20. Sleds. Made all of wood with fixed runners covered in a thin strip of metal. We kids used put them on our shoulders like backpacks before squeezing ourselves into the streetcar to head out to the best sledding grounds. IMHO, the lighter weight and wider runners made my German sled superior to my Flexible Flyer. Steering was no problem—you just had to gently drag one foot or arm on the side to which you wished to turn.

Mohrenkopf by Clément Dominik copy

Photo courtesy of Clément Dominik

21. Schaumküsse–known as Mohrenköpfe or Negerküsse in my youth. You probably don’t have to be a German speaker to intuit why those names had to go.

A Schaumkuss is hard to describe because we have nothing like it. It is a very large, moist and creamy white marshmallow sitting on a baked wafer (not unlike a large corrugated communion wafer) and dipped in dark chocolate. We used to eat them as dessert, obviously, but there was another method for the starved hordes exiting the XXXXXXX School after class. We’d stampede into Modero (a Mom and Pop store across from school) and order one served on a Brötchen (crispy roll) so we’d have something to eat on the way home. Open roll, insert Schaumkuss, squash, eat. Mmmmm.

Photo courtesy of Washington and Jefferson College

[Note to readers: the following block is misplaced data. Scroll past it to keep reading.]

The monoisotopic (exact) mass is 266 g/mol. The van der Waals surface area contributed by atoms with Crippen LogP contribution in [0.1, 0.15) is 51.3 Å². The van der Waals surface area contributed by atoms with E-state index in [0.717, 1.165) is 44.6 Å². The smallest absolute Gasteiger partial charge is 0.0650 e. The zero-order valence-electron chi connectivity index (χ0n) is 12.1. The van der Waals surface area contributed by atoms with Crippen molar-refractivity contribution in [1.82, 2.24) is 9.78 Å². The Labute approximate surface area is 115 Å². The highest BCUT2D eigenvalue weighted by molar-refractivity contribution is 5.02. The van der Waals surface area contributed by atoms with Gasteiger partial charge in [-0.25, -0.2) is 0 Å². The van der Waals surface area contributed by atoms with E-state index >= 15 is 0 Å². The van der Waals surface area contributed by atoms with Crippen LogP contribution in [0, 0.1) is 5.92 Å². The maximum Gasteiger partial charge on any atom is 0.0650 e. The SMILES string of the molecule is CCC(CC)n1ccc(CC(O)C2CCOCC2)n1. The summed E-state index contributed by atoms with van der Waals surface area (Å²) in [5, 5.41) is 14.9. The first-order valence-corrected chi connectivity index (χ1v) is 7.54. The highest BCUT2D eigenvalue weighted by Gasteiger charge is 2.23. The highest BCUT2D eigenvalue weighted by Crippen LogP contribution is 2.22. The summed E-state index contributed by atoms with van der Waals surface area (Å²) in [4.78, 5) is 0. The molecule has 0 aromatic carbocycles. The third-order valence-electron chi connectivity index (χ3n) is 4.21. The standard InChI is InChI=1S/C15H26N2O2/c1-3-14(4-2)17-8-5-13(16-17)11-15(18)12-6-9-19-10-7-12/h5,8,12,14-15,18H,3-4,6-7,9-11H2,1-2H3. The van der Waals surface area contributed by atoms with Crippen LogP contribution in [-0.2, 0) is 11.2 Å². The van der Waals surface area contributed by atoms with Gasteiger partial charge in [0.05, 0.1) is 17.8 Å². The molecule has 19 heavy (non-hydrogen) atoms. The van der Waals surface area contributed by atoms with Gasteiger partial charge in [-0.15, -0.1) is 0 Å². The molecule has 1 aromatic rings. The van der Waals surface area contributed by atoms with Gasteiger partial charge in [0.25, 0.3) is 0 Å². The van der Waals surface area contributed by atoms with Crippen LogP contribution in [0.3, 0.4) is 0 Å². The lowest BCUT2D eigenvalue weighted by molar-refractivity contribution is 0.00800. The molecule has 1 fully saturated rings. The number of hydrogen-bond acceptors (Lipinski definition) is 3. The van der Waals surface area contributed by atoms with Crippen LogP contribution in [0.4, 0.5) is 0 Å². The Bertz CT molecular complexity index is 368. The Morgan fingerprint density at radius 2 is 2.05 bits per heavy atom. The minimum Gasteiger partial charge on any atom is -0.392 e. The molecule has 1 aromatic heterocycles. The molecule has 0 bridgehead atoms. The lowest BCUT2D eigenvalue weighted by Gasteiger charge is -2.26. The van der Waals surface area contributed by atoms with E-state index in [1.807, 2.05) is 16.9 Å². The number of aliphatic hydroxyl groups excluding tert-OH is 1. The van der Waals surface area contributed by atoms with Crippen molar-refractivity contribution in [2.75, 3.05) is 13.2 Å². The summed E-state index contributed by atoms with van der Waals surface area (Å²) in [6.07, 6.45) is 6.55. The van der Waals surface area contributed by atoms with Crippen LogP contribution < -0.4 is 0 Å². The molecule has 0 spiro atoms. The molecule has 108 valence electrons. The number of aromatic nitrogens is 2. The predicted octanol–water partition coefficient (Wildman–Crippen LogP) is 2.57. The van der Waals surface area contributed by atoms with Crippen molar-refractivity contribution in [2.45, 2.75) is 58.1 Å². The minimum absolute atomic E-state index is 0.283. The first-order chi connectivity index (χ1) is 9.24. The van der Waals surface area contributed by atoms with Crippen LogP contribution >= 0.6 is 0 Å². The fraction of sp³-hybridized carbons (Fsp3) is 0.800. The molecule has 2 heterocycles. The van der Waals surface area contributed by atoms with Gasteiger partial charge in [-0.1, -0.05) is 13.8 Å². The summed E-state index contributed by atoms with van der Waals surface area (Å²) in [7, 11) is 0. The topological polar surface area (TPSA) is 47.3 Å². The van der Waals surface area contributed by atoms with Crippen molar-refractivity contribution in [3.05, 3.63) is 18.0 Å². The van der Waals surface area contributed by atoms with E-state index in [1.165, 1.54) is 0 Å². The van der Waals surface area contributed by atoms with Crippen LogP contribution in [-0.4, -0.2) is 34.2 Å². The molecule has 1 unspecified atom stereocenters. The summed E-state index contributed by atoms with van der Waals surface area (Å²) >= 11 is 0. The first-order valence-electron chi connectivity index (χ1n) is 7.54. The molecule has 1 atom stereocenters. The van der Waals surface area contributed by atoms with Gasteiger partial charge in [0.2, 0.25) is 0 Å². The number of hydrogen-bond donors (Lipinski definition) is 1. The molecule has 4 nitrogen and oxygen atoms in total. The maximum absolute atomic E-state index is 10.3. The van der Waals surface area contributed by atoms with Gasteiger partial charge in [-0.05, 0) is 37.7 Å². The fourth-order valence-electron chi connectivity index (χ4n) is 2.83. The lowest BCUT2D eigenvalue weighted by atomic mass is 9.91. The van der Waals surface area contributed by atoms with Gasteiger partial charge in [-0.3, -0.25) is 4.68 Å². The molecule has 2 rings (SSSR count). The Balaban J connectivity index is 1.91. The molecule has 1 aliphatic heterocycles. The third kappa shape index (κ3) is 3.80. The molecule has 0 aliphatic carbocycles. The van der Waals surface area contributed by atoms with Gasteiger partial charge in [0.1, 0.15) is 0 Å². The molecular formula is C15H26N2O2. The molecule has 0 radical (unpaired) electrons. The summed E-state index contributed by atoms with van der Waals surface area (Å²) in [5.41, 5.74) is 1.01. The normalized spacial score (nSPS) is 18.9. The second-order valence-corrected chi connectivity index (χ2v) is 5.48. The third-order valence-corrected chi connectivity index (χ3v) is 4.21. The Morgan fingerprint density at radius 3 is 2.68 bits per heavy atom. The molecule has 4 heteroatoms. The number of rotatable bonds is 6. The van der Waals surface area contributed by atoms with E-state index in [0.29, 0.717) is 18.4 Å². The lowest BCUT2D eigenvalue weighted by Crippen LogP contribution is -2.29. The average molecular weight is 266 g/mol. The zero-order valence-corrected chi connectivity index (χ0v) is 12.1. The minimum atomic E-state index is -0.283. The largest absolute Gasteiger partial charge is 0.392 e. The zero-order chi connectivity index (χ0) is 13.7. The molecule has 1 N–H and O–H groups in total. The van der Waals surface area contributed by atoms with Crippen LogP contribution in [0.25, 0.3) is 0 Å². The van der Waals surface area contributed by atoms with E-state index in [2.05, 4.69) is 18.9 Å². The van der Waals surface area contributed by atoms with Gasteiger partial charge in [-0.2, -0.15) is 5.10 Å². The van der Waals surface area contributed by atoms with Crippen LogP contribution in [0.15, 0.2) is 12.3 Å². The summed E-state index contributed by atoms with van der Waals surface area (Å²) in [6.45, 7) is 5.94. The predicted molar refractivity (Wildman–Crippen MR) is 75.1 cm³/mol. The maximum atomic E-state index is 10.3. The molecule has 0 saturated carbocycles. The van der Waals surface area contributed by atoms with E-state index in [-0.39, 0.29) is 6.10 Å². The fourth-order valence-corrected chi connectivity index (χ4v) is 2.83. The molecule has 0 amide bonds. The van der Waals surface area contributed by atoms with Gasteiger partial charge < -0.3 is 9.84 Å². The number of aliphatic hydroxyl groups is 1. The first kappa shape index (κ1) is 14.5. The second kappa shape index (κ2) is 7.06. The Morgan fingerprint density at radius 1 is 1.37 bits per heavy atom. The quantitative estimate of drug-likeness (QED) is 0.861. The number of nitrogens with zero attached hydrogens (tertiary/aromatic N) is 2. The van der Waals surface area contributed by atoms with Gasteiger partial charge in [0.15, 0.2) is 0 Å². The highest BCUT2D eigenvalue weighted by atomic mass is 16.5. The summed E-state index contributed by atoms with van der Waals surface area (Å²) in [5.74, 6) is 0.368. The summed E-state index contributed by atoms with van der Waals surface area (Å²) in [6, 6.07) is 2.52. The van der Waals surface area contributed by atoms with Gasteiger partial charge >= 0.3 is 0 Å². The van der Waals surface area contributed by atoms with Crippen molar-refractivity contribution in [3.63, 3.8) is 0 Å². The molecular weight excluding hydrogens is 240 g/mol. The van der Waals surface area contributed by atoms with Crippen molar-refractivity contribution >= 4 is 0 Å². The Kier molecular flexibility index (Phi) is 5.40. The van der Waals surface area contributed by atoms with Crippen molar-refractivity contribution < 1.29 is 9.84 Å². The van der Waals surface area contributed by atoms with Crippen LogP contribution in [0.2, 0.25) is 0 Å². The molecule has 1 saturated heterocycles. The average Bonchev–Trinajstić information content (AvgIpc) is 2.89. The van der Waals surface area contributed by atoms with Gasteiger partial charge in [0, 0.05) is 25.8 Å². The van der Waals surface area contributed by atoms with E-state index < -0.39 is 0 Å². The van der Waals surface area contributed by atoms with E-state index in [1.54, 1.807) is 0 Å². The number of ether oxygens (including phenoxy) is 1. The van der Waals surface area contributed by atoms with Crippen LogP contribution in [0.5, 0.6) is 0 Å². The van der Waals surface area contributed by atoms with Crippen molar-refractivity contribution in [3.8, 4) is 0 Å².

Photo courtesy of Washington and Jefferson College

22. Beer. Not being a delinquent (much), I took my parents’ word for it. (Note the cardboard coaster. Every single brand had its own, and there were zillions. We kids collected them and played with them like trading cards or used them to build card houses.)

Photo courtesy of frankieleon

Photo courtesy of frankieleon

23. Wine. Here are the typical glasses. I have what is left of my parents’ set and use them every weekend.

Photo courtesy of Saxo

Photo courtesy of Saxo

24. Johannesbeersaft. Current juice. Ahhhhh, dark, sweet-sour, strong. I could not get enough of the stuff.

This post is part of Family Rules. For the prior post, click here. For the next post, click here.

Rule # 4: Visiting Behavior, Acts II & III

Rule # 4: Visiting Behavior, Acts II & III

Act II: The Performance

Dad wasn’t kidding when he laid down the rules. We were even held to rules we didn’t know–but should have. If we transgressed and were lucky, we got “The Look.” If we were unlucky, we got a furtive pinch. I am not talking about a love pinch.

My younger sister Gwen, God bless her, was more spirited and less cautious than I; and she often got the brunt of Dad’s ministrations. My little brother was largely immune due to age, cuteness, and, quite possibly, maleness. He might have been too young to understand we weren’t supposed to say, “Ouch!” when swatted, pinched, or kicked under the table; and that could have been risky.